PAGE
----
After its first two rejections by agents I’ve been giving my novel a makeover. Revision no.5 is nearly finished now. I’m sending it to a couple of kind friends who I hope will be able to tell me some of the things that are still wrong with it (even if they can’t list them all) and then I’ll give it a final going-over. After that it should be ready to be dressed in its best frock – smart title page, new synopsis, typos corrected – and presented to a whole lot more agents. I’m much less gung-ho about it this time, knowing how good my friends’ books are that already have agents, but I’m not going to give up yet. A bit of me is still waiting eagerly for that one agent to say, “I loved your book. I so want to take it on. Have you got any more?” even though experience suggests they’re far more likely to come back with, “I’m sorry but this really isn’t for us,” and probably not say why. One of my lovely tutors from Bath Spa said encouragingly, “I’m sure it will work out – don’t take no for an answer” and I’m trying to hold on to that. But there are hundreds of people out there with novels at least as good and interesting and well-written as mine, and the sad fact is that probably quite a lot of them won’t get published. Whether mine has got that special agent/publisher pheromone remains to be seen.
The important thing about all this isn’t really whether I get an agent or not- though that would be nice – it’s how much I’ve been learning from the revision. I think I can see more clearly now what actually makes a novel work (or not) and how to do it. It’s all so obvious: go straight in at the beginning, make sure each scene moves the narrative forward, keep focused on the main plot, don’t get bogged down in unnecessary description, and don’t let the main character be either completely wet or hopelessly unsympathetic – unless you’re clever enough to do it on purpose. I know all those sticking points and can spot them in other people’s work, but the ability to see them in my own novel – and, what’s more, try to do something about them – has developed much more slowly. It’s hard to take the pruning shears to all that beautiful foliage that you’ve nurtured with such care.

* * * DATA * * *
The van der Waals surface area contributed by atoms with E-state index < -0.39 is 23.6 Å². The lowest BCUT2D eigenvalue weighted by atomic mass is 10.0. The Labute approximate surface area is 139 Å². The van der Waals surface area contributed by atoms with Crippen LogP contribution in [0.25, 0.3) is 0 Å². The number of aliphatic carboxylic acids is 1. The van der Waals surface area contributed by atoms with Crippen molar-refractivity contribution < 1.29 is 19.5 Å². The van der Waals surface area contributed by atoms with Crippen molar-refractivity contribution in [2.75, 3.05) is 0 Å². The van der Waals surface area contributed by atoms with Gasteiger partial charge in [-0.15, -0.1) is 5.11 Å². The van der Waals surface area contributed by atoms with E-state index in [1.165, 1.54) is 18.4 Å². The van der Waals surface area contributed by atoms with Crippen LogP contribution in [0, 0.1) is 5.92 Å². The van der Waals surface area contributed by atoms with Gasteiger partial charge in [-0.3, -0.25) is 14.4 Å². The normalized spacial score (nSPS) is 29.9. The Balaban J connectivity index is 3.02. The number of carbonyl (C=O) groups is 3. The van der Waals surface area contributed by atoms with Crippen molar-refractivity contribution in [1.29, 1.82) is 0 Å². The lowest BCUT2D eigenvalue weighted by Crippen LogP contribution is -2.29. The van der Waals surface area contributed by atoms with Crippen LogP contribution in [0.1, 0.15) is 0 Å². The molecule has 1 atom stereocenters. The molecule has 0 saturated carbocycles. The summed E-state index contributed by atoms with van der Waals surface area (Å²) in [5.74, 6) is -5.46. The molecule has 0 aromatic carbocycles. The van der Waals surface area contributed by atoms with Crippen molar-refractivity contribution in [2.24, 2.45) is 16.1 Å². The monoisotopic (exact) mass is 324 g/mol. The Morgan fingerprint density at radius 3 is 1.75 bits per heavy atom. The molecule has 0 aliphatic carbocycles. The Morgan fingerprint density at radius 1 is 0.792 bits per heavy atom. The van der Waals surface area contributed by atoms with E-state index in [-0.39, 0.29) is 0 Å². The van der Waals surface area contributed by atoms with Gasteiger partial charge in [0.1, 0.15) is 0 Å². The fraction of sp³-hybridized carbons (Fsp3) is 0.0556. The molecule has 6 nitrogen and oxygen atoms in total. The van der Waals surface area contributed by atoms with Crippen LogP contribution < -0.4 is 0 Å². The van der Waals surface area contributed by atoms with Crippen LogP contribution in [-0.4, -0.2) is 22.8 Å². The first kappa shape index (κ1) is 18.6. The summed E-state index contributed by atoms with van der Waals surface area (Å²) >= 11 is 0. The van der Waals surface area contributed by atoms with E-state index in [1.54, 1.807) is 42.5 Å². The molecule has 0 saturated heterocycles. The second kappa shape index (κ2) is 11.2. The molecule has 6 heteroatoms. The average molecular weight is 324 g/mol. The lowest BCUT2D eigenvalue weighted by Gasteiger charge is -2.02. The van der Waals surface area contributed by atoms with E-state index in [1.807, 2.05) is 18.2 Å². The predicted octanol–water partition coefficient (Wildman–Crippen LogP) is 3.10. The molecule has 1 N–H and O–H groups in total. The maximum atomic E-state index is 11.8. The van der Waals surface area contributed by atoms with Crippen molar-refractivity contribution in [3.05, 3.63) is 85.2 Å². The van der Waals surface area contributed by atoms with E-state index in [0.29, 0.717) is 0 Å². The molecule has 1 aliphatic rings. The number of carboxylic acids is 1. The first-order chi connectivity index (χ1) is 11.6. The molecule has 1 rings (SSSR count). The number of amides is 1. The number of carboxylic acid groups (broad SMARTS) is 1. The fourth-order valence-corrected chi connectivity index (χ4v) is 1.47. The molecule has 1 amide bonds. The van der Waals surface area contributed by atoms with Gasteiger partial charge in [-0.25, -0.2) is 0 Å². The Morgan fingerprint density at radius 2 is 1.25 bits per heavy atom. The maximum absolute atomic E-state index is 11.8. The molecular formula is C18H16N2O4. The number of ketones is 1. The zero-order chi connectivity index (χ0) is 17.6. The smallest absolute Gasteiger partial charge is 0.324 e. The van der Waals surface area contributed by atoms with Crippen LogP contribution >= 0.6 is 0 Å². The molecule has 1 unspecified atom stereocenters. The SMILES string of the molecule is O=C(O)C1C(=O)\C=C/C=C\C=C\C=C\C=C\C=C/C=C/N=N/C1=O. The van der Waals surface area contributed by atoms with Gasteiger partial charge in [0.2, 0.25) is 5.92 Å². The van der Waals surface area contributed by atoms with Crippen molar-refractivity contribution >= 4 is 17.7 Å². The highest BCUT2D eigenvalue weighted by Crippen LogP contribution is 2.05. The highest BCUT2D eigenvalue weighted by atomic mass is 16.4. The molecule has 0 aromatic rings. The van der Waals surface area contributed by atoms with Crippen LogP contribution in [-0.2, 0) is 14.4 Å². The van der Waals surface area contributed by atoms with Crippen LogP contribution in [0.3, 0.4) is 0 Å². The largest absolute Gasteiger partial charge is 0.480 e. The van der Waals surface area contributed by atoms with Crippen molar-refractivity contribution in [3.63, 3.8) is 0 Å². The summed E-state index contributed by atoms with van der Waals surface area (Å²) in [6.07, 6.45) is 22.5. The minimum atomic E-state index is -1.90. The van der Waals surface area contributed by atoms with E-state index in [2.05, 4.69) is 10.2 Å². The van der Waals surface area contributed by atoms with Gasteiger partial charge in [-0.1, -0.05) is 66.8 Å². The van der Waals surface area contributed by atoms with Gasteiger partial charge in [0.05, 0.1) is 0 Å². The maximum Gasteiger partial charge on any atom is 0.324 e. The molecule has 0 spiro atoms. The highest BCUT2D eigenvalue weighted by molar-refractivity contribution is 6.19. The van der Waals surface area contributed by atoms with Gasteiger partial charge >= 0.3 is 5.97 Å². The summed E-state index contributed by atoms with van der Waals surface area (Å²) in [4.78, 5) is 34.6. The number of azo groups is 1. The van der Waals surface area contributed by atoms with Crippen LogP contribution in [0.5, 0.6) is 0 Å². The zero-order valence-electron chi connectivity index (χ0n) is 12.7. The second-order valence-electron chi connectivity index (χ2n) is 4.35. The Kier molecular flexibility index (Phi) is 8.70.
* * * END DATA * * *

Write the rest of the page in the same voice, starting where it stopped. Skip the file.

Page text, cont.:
Elizabeth Bowen puts it succinctly in her Notes on Writing a Novel (in the posthumous collection Pictures and Conversations): ‘The most striking fault in work by young or beginning novelists, submitted for criticism, is irrelevance – due either to infatuation or indecision. To direct such an author’s attention to the imperative of relevance is certainly the most useful – and possibly the only – help that can be given.’ Infatuation and indecision – yes. Infatuation with a particular scene or piece of description, because I think it’s good or it says something I want to say, even if it doesn’t fit in the novel. The antidote to that is having the confidence to cut out what doesn’t serve the book, however much I like it, and one of the joys of using a computer is that it’s easy to keep good bits for recycling later. I know all about indecision too: which pieces to keep or cut out, what belongs to the story and what doesn’t, what goes where, who says what. That’s not so easy to deal with. In the end it comes down to trusting my sense of the novel’s momentum and some sort of gut feeling about how it needs to be – which of course can change drastically from revision to revision. I’m not sure I’ve got it right yet but I’ve gone another step on the way. A step in the direction of becoming more professional and, like a good parent, putting the book’s needs before my own.
And so it goes on. I may have got as far as I can for now, but whether or not I get an agent this time round there will still be revision to do. If no-one takes the book I’ll have to look again at why not, and if they do I’ll no doubt have to shape it up according to their suggestions. Some of my friends have been rewriting their books for months under their agents’ guidance. I could of course say, as some people do, that I won’t compromise my artistic integrity. If I were a more confident and experienced writer I might well say that, but though there are some changes I definitely wouldn’t countenance, I’m open to doing whatever it takes to make my book better. Just as I can’t see the back of my own head, I can’t necessarily see how my writing comes across and can usually gain something from having it pointed out – bearing in mind that the other person’s view is also subjective.
Sooner or later, and with all their faults, books do get finished and appear in print – or on the internet or someone’s Kindle. It doesn’t mean they can never be revised again – look at all those poems that poets have redrafted through the decades – so perhaps for ‘finished’ I should say ‘finished enough’. I’m hoping I’ll know, or someone will tell me, when mine has reached that state.